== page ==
Malaysia’s Prime Minister Najib Razak is battling against calls for his resignation over a $700 million financial scandal. Weekend rallies calling for his ouster drew as many as 200,000 people protesting in Kuala Lumpur. Analysts are divided over whether the prime minister can hang on to power.
Allegations of corruption
The trouble for Prime Minister Najib Razak started in July with media reports alleging that a state development fund that he had set up had channelled $700 million in public funds to his private accounts.
The prime minister has flatly denied the reports and removed several officials who have criticized his handling of the scandal.
But that has not ended the public uproar. Over the weekend, as many as 200,000 protestors in Kuala Lumpur called for his resignation. Police put the number at 25,000.
Vowing not to resign
Najib responded in a National Day address vowing he would not quit the prime minister’s post. The prime minister said the funds were a donation from the Middle East.
He attacked the protesters saying they showed a “shallow mind and poor national spirit.”
Political scientist, Bridget Welsh, from the National Taiwan University, said the protests, drawing most support from Malaysia’s Chinese community, are a bid by the urban middle class to find the country’s ‘moral compass.’
“It wasn’t as inclusive as the organizers had hoped from the perspective of being able to reach the middle ground, so most of the protesters were largely in the opposition camp. [But] you’ve increase polarization and a deepening of the polarized fault lines within Malaysia in terms of how people see politics and how they see the future,” she said.
The rally, despite tight security, was peaceful in contrast to previous protests in 2011 and 2012 when police dispersed the crowds using tear gas and water cannons.
Largely absent were supporters from the pro-Islamic PAS party, and the rally was without the presence of charismatic opposition leader, Anwar Ibrahim, now serving a five-year prison sentence after a sodomy conviction was upheld.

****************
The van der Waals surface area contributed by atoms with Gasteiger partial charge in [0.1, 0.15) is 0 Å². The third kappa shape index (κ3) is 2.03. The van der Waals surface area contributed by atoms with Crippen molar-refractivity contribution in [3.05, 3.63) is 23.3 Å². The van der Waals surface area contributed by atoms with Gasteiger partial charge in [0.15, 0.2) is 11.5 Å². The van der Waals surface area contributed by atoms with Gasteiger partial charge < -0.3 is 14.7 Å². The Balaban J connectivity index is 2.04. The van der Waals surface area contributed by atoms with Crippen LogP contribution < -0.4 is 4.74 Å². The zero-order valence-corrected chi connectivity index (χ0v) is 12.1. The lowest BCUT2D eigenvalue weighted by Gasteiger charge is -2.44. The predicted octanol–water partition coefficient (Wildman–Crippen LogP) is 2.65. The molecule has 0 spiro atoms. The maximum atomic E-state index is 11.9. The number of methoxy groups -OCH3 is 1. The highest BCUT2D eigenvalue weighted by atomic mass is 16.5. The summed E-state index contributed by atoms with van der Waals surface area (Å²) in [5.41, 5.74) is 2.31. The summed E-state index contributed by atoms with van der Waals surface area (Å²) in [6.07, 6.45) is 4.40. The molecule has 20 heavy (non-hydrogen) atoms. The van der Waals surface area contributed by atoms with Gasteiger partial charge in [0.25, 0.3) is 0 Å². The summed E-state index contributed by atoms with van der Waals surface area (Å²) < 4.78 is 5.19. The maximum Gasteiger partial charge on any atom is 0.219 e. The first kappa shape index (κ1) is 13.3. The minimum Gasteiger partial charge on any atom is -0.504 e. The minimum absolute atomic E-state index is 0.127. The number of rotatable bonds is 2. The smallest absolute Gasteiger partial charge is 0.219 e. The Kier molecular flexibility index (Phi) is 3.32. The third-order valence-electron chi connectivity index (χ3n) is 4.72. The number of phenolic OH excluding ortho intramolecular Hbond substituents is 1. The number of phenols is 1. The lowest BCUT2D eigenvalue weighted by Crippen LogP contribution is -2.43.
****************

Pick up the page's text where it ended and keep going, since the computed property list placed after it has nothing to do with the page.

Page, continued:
Welsh expected Najib to withstand the current pressure for him to step aside for now.
“So short term Najib seems to be there but long term what we’re looking at is a very, very tenuous situation for the Prime Minister. He’s lost a lot of international and domestic credibility and every day that he’s there is a continuation of the scandal and the crisis,” stated Welsh.
Other analysts, including William Case from City University in Hong Kong, said Najib’s position instead has been strengthened by divisions within the political opposition.
“I would say that Najib Razak has just had a very good protest and I think that if anything the composition of the protest and the way it played out, and the restraint shown by the police and all these things together mean that that if anything this Bersih has actually strengthened the Prime Minister’s hand and made it more likely that he’ll survive this scandal over [the state fund] 1MDB,” explained Case.
Case said the opposition is split as the pro-Islamic PAS is now no longer cooperating with other elements of the opposition.
He said the presence at the rallies of former Prime Minister Mahathir Mohamad, who had led the governing United Malays National Organization (UMNO), highlighted Najib’s stronger position as Mahathir had been seeking support within UMNO in calling for the prime minister’s resignation.
Analysts say they expect Najib to look to exploit the growing political polarization in Malaysia in the months ahead.
But former government members are to meet on September 9 in a bid to present what they call "an honorable exit strategy" for the Prime Minister. Malaysia is not due to face fresh elections until 2018.